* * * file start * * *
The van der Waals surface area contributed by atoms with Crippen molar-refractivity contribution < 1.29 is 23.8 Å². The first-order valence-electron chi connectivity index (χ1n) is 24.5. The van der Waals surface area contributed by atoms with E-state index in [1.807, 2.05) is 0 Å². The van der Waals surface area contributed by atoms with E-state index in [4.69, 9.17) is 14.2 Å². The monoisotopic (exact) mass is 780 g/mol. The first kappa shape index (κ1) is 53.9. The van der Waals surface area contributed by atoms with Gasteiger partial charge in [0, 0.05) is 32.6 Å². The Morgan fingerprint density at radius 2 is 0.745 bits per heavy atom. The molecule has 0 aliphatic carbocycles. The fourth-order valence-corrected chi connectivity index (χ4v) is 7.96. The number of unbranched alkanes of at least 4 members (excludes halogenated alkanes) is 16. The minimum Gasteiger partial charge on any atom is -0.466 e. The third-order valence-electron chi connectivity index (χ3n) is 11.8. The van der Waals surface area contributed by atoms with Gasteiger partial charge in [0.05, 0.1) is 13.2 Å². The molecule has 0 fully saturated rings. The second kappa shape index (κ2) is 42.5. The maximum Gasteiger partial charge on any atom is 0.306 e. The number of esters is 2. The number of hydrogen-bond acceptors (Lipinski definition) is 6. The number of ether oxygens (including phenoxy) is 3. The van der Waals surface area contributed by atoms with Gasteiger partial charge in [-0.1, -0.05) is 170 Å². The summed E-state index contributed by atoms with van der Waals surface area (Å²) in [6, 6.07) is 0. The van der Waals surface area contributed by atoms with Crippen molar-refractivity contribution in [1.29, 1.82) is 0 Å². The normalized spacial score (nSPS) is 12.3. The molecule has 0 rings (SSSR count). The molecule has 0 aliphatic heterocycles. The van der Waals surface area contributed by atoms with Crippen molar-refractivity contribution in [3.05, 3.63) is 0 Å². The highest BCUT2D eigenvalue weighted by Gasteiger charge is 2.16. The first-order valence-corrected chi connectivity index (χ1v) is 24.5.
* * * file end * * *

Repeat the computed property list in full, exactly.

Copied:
The van der Waals surface area contributed by atoms with Crippen molar-refractivity contribution < 1.29 is 23.8 Å². The first-order valence-electron chi connectivity index (χ1n) is 24.5. The van der Waals surface area contributed by atoms with E-state index in [1.807, 2.05) is 0 Å². The van der Waals surface area contributed by atoms with E-state index in [4.69, 9.17) is 14.2 Å². The monoisotopic (exact) mass is 780 g/mol. The first kappa shape index (κ1) is 53.9. The van der Waals surface area contributed by atoms with Gasteiger partial charge in [0, 0.05) is 32.6 Å². The Morgan fingerprint density at radius 2 is 0.745 bits per heavy atom. The molecule has 0 aliphatic carbocycles. The fourth-order valence-corrected chi connectivity index (χ4v) is 7.96. The number of unbranched alkanes of at least 4 members (excludes halogenated alkanes) is 16. The minimum Gasteiger partial charge on any atom is -0.466 e. The third-order valence-electron chi connectivity index (χ3n) is 11.8. The van der Waals surface area contributed by atoms with Gasteiger partial charge in [0.05, 0.1) is 13.2 Å². The molecule has 0 fully saturated rings. The second kappa shape index (κ2) is 42.5. The maximum Gasteiger partial charge on any atom is 0.306 e. The number of esters is 2. The number of hydrogen-bond acceptors (Lipinski definition) is 6. The number of ether oxygens (including phenoxy) is 3. The van der Waals surface area contributed by atoms with Gasteiger partial charge in [-0.1, -0.05) is 170 Å². The summed E-state index contributed by atoms with van der Waals surface area (Å²) in [6, 6.07) is 0. The van der Waals surface area contributed by atoms with Crippen molar-refractivity contribution in [1.29, 1.82) is 0 Å². The normalized spacial score (nSPS) is 12.3. The molecule has 0 rings (SSSR count). The molecule has 0 aliphatic heterocycles. The van der Waals surface area contributed by atoms with Crippen molar-refractivity contribution in [3.05, 3.63) is 0 Å². The highest BCUT2D eigenvalue weighted by Gasteiger charge is 2.16. The first-order valence-corrected chi connectivity index (χ1v) is 24.5.